Thai nationalism is thus top-down nationalism, constructed by members of the royal, aristocratic and political elites with little input from below. The successes of the two princes in racing and the celebration of their exploits by the post-1932 civilian-military People's Party regime in Bangkok reinforced top-down nationalism. This nationalism is still manifest today in the close connection between the nation on the one hand and the monarchy and the "good and morally-superior" aristocracy and bureaucrats who serve the crown on the other. The people are thus consumers of Thai nationalism, rather than active participants in its construction. During the 1988 enactment of the race that never happened, the Thai government was also proud to point out that Siam or Thailand was the first Asian country to be involved in international motor racing. …

The rest of this article is only available to active members of Questia

Already a member? Log in now.

Notes for this article

Add a new note
If you are trying to select text to create highlights or citations, remember that you must now click or tap on the first word, and then click or tap on the last word.
One moment ...
Default project is now your active project.
Project items
Notes
Cite this article

Cited article

Style
Citations are available only to our active members.
Buy instant access to cite pages or passages in MLA 8, MLA 7, APA and Chicago citation styles.

(Einhorn, 1992, p. 25)

(Einhorn 25)

(Einhorn 25)

1. Lois J. Einhorn, Abraham Lincoln, the Orator: Penetrating the Lincoln Legend (Westport, CT: Greenwood Press, 1992), 25, http://www.questia.com/read/27419298.

Note: primary sources have slightly different requirements for citation. Please see these guidelines for more information.

Cited article

Through Racing Goggles: Modernity, the West, Ambiguous Siamese Alterities and the Construction of Thai Nationalism
Settings

Settings

Typeface
Text size Smaller Larger Reset View mode
Search within

Search within this article

Look up

Look up a word

  • Dictionary
  • Thesaurus
Please submit a word or phrase above.
Print this page

Print this page

Why can't I print more than one page at a time?

Help
Full screen
Items saved from this article
  • Highlights & Notes
  • Citations
Some of your highlights are legacy items.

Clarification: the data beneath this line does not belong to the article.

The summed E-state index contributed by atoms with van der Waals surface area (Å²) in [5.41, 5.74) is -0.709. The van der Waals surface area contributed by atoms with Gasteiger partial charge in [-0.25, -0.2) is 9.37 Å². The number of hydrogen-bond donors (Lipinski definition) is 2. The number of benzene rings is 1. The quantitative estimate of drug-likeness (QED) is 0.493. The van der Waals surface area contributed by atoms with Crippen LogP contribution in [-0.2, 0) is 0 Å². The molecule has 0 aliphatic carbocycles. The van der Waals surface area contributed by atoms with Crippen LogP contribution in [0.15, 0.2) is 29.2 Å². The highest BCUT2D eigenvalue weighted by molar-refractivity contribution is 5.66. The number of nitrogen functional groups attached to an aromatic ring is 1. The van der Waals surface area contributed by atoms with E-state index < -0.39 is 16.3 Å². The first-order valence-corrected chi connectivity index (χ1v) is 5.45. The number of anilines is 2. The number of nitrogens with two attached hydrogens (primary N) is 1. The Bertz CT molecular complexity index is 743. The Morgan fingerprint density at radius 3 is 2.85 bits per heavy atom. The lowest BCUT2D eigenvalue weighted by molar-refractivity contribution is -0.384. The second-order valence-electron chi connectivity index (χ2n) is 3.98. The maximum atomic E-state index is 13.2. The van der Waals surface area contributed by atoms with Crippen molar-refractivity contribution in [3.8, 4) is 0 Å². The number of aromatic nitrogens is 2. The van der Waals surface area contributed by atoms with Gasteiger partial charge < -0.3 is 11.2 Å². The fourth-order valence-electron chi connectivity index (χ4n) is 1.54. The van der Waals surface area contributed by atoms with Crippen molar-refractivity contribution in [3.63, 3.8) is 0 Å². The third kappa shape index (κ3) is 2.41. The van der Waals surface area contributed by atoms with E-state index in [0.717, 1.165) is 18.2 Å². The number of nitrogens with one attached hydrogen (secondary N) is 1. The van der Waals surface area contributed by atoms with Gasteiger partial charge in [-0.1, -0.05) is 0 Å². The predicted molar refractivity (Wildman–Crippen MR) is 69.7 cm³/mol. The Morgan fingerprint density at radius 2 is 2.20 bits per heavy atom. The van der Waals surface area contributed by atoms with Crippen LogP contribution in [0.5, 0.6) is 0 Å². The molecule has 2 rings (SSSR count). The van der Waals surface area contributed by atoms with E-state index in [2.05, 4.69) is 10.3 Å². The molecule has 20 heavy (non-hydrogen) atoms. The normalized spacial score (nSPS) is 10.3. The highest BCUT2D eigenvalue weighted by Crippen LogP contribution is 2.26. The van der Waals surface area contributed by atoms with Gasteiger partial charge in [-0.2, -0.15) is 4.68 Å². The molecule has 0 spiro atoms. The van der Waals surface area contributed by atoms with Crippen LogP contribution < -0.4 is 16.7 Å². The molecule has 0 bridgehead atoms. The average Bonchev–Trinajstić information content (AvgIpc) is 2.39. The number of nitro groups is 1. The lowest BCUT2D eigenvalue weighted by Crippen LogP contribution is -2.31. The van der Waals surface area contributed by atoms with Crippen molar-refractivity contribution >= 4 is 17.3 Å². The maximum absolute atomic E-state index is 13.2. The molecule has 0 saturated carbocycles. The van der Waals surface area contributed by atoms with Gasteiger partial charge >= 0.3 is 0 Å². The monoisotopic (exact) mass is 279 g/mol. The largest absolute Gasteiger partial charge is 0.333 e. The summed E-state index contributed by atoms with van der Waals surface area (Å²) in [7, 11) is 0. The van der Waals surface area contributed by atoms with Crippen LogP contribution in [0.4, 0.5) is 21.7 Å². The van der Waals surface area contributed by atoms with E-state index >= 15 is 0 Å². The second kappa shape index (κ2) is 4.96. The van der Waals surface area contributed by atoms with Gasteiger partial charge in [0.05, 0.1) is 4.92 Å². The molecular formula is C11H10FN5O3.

Highlights saved before July 30, 2012 will not be displayed on their respective source pages.

You can easily re-create the highlights by opening the book page or article, selecting the text, and clicking “Highlight.”

matching results for page

    Questia reader help

    How to highlight and cite specific passages

    1. Click or tap the first word you want to select.
    2. Click or tap the last word you want to select, and you’ll see everything in between get selected.
    3. You’ll then get a menu of options like creating a highlight or a citation from that passage of text.

    OK, got it!

    Cited passage

    Style
    Citations are available only to our active members.
    Buy instant access to cite pages or passages in MLA 8, MLA 7, APA and Chicago citation styles.

    "Portraying himself as an honest, ordinary person helped Lincoln identify with his audiences." (Einhorn, 1992, p. 25).

    "Portraying himself as an honest, ordinary person helped Lincoln identify with his audiences." (Einhorn 25)

    "Portraying himself as an honest, ordinary person helped Lincoln identify with his audiences." (Einhorn 25)

    "Portraying himself as an honest, ordinary person helped Lincoln identify with his audiences."1

    1. Lois J. Einhorn, Abraham Lincoln, the Orator: Penetrating the Lincoln Legend (Westport, CT: Greenwood Press, 1992), 25, http://www.questia.com/read/27419298.

    Cited passage

    Thanks for trying Questia!

    Please continue trying out our research tools, but please note, full functionality is available only to our active members.

    Your work will be lost once you leave this Web page.

    Buy instant access to save your work.

    Already a member? Log in now.

    Search by... Author
    Show... All Results Primary Sources Peer-reviewed

    Oops!

    An unknown error has occurred. Please click the button below to reload the page. If the problem persists, please try again in a little while.